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How to protect your eyes from the sun

There’s more to protecting eyes from UV light than meets the eye!

As UV light isn’t just exclusive to summer, it’s crucial to understand how to protect your eyes from the harmful UV rays, particularly for individuals with cataracts (including those who have had cataract surgery), macular degeneration or retinal dystrophies.

What is UV light?

Ultraviolet light (UV light) is a type of radiation that is invisible to the naked eye.

Some UV light helps our bodies make vitamin D, but too much UV light can have harmful effects on our skin and eyes.

The sun gives off UV light as a natural part of its energy emissions. As the sun's energy travels through space, it reaches Earth in the form of sunlight. Sunlight consists of a spectrum of different wavelengths and UV light is just one portion of this spectrum.

It's important to note that the Earth's atmosphere plays a crucial role in filtering and absorbing much of the sun's UV radiation before it reaches the surface. This filtering effect is why we're protected from excessive UV exposure, but did you know that depletion to the ozone layer means it acts as less of a barrier?

How to protect your eyes from UV light

Sunglasses are more than a fashion statement – they’re essential to protect our eyes from harmful UV light.

Longer daylight hours and sunnier weather bring an increase in UV exposure from the sun. Overexposure to UV light has been linked to developing certain eye conditions such as cataracts and macular degeneration. Additionally, overexposure has been linked to both temporary and permanent sight loss.

Our eyes are more sensitive to UV light than our skin is, so actively safeguarding eyes from UV light is vital.

You don’t have to be looking directly at the sun for UV light to enter your eyes. Although, we strongly advise that you avoid looking directly at the sun as this can cause severe damage to the eye.

What can happen if my eyes are damaged by UV?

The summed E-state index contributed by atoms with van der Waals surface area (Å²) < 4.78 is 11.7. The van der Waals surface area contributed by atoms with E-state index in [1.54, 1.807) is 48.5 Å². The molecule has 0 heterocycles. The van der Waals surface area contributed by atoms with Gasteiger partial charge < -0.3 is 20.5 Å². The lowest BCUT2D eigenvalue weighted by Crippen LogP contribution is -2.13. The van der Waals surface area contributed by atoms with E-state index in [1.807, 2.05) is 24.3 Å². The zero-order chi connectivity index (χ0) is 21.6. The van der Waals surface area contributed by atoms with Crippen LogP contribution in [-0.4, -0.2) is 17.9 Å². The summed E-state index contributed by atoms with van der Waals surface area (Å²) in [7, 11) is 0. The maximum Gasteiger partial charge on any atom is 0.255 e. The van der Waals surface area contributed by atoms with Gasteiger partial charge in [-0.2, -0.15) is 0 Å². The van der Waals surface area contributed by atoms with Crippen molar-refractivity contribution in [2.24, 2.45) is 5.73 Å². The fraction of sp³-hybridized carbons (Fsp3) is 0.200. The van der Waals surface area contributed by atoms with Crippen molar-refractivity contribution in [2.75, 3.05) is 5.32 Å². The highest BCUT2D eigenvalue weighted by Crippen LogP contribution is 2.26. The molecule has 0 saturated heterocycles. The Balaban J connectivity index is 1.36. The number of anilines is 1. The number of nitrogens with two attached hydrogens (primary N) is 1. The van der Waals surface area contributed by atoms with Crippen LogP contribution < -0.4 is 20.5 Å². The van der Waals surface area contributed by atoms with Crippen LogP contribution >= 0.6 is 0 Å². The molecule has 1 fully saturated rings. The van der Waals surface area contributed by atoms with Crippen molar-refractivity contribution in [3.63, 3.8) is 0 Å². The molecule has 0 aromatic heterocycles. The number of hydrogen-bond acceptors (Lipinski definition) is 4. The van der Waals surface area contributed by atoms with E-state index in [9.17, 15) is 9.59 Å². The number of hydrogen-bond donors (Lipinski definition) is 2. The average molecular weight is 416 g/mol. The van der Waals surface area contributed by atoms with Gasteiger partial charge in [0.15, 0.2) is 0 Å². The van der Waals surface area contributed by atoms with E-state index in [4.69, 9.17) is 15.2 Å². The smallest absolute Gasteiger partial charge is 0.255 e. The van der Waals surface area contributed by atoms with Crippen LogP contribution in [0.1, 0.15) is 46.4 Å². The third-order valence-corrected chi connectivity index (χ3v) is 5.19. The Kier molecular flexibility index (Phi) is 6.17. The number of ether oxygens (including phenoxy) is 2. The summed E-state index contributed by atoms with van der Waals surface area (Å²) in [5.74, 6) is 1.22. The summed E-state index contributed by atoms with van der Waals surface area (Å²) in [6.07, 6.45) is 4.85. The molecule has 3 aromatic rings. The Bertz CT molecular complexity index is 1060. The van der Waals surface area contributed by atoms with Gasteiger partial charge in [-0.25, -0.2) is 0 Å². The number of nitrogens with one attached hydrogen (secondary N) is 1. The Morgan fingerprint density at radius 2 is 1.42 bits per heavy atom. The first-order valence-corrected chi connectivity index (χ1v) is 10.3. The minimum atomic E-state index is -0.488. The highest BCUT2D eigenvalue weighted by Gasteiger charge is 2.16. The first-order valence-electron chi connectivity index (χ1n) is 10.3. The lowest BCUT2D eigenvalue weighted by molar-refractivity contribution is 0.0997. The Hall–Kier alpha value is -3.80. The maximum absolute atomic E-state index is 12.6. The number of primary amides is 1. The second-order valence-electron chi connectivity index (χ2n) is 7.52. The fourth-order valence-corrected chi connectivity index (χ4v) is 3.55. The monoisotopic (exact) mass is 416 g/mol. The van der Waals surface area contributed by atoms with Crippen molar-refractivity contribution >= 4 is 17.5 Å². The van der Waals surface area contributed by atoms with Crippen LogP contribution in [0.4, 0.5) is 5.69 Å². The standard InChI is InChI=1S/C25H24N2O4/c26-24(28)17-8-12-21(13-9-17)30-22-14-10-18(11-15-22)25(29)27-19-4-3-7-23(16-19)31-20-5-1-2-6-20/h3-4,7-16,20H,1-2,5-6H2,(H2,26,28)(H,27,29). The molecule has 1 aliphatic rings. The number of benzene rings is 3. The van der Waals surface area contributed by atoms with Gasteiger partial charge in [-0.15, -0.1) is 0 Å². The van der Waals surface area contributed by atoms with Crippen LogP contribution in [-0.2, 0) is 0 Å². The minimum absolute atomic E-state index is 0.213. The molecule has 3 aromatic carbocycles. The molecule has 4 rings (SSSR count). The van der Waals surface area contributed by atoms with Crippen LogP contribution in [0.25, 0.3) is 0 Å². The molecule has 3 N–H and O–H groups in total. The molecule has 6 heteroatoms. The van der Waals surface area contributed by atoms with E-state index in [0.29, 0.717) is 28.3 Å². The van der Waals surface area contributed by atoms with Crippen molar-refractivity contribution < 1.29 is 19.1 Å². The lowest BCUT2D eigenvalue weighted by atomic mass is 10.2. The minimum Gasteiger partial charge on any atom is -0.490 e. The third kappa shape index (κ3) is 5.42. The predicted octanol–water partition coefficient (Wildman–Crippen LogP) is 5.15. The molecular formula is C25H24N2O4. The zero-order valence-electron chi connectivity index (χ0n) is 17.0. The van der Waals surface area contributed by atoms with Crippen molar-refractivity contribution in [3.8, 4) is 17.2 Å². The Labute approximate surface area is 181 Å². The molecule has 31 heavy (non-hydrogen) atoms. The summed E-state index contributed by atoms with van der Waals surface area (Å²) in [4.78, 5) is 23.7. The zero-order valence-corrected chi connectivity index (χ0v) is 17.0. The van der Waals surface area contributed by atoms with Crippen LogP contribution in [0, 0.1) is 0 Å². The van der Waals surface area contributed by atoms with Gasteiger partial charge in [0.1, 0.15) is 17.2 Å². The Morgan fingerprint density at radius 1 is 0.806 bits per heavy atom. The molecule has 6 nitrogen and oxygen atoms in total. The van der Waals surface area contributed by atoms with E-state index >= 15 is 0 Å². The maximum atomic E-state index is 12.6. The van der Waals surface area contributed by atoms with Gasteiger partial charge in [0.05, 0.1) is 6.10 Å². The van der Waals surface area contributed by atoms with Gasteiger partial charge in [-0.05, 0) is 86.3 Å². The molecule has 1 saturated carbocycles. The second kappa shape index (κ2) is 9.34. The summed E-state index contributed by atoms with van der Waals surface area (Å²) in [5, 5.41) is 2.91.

Accumulated ultraviolet (UV) damage can cause eye conditions such as pterygium.

Pterygium, which presents as a benign wing-shaped lesion, usually occurs on the inner corner of the eye. Doctors are recently seeing a number of double-headed pterygium cases, where the lesions appear on both the inner and outer corners of the eye, due to accumulated damage from high UV exposure.

A cataract is a cloudy eye growth more commonly seen in the elderly but may also develop earlier in life or progress more rapidly in people who spend a lot of time outdoors without adequate UV protection. If untreated, cataracts may lead to blindness.

The danger is that early signs of UV-related eye damage are often unnoticeable and can only be detected during a comprehensive eye examination by an eye healthcare professional.

Eye with pterygium

How to choose the best sunglasses

The easiest way to protect the eyes from UV damage is to choose the right eyewear and sunglasses and remember that not all sunglasses are made equal.

When buying sunglasses always look out for the CE, UV 400 or British Standard markings as they indicate a safe level of protection for your eyes.

Your sunglasses should be well-fitted, cover your eyes and sit close to the face. For example, wraparound frames would provide better protection than round framed sunglasses that sit further away from the face.

Due to differences in facial structures, the frame should also be adjusted for a comfortable fit to provide adequate coverage.

Lenses with darker tints do not necessarily offer more protection. Dark lenses which do not offer a sufficient UV protection can actually be more damaging because they cause the eye’s pupils to dilate (get bigger) and let in more harmful light. Meanwhile, lenses which can appear colourless can provide 100 per cent UV protection.

Scratches on UV-coated lens can also affect how well harmful UV rays are filtered.

While some contact lenses provide UV protection, they don’t cover your whole eye, so you still need sunglasses.

When should I wear my sunglasses?

Did you know that our eyes need protection from UV light even when the sun isn’t out?

Your eyes need protection from the sun all year round, even on cloudy days. Cloud cover only reduces the amount of UV light by 10%.

In the evenings and mornings, we also get more light from reflective surfaces like roads. Because UV is found in the invisible part of the light spectrum, we can’t see it or feel it.

Sunglasses can also protect your eyes from UV light in ‘high glare areas’ such as near snow or water.

Do children need sunglasses?

We do recommend that children wear sunglasses.

Up to 80% of the eye’s lifetime exposure to UV light is reached before the age of 18, which makes UV protection particularly important in childhood.

Because children’s eyes have larger pupils and clearer lenses, they are more susceptible to sun damage.

Plus, despite children generally spending more time outdoors than adults, 70% of them still don’t wear sunglasses in the UK.

The insights and expertise shared in this article are brought to you by...

Matthew Burford BSc(Hons) Optometry MCOptom, Professional Services Manager at OutsideClinic

Matthew graduated from Aston University in 2004 before finding his passion for domiciliary eye care and joining OutsideClinic in 2005.

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